Of course, as with all startups related toby air taxi, Skai has a lot of problems. The main one is to ensure the timely receipt of the FAA certificate, which is not guaranteed, given the installation of a new propulsion system in the apparatus of a new type. Holmes believes that a simple construction will help them here.

“We have significantly fewer spare parts forcompared with traditional aircraft and half the requirements that the FAA should test, ”he says. Skai does not have a tail rotor, and a ballistic parachute means that it does not need to rely on an auto-turn for a safe landing if power drops. The six screws that produce 450 horsepower are in a fixed position and do not rotate before a vertical or horizontal take-off.

To cope with this task, Alaka’iplans to skip the air taxi service at an early stage, focusing instead on emergency services, search and rescue missions and cargo transportation. These roles do not require the same certification standards as passenger flights. Holmes is extremely optimistic: certification will take only a few months (and will be completed by the end of 2020) instead of the standard five to ten years.

Hydrogen, of course, has a disadvantage, namelythe fact that its not so much around. The lack of refueling infrastructure makes it difficult for land-based vehicles to run on hydrogen, but airplanes may be easier. Instead of relying on gas stations at every corner, airplanes may have more centralized refueling centers supplied by tankers.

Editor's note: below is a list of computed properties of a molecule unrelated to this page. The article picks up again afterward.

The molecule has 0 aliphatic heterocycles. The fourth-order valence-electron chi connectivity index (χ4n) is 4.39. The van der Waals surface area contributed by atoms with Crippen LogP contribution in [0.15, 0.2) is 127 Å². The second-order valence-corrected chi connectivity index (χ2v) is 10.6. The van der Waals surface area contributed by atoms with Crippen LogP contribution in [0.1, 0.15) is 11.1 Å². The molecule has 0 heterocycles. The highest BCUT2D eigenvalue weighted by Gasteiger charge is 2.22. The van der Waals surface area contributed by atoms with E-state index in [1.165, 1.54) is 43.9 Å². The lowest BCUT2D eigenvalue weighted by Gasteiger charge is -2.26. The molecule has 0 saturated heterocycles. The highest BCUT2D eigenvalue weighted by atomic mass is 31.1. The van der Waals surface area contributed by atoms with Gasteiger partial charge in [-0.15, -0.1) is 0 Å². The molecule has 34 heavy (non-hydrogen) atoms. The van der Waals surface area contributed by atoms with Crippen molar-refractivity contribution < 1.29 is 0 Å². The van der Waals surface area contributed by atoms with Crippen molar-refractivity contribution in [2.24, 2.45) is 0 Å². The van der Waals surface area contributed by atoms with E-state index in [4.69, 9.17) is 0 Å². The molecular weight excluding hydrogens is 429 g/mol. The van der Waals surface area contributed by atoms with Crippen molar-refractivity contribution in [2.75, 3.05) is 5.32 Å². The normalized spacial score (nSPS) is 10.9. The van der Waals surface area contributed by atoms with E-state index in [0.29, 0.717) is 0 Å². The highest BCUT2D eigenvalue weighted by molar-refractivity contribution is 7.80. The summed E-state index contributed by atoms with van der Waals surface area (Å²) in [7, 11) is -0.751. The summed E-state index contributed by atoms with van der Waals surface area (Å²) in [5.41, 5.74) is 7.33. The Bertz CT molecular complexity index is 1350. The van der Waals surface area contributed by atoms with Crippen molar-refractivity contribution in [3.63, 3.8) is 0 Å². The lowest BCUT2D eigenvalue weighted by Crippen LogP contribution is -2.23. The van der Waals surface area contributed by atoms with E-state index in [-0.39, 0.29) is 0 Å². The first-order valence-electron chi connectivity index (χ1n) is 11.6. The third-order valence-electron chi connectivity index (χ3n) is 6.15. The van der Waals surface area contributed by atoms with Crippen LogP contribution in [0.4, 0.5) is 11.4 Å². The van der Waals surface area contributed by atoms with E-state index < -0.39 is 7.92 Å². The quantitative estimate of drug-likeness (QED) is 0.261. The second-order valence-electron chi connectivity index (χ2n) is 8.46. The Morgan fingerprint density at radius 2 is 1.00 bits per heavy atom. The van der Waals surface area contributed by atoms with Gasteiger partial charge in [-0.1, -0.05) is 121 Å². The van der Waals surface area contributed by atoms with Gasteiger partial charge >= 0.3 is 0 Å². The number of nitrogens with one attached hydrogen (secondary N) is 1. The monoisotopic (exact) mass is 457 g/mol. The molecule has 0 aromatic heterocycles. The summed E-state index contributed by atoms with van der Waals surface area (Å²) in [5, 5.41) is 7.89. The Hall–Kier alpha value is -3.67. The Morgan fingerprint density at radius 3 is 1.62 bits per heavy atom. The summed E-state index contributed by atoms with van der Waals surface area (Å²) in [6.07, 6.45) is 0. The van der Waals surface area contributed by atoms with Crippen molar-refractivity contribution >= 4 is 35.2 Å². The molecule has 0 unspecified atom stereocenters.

Equipment costs can be another potential obstacle.

"Hydrogen fuel cells are used inspacecraft for quite some time. This is a proven technology, ”says Charles Eastlake, an honorary professor of aerospace engineering at the University. Embry-Riddle. "But cost prevents them."

He notes that one creation projectThe electric aircraft, which the university undertook in 2011, included a fuel cell that would have cost $ 250,000 on the open market, all to power a relatively small 40-horsepower electric motor. Although technologies have only improved since then, but the cost is falling, it will not fall much, considering that most of the dollars spent on R & D are transferred to batteries.

Alaka’i says that the first will be launched firstthe plane, and only then a highly automated and fully autonomous mode was implemented. The startup focuses on the price of about $ 200,000, although the first models are likely to be much more expensive. Production will be about 10,000 per year. This is a huge number: none of the manufacturers produce more than 700 aircraft.

Ultimately, Alaka’i wants to create versionsaccessible to all citizens, only in the price category, as luxury cars. The key difference, of course, is that these cars can fly.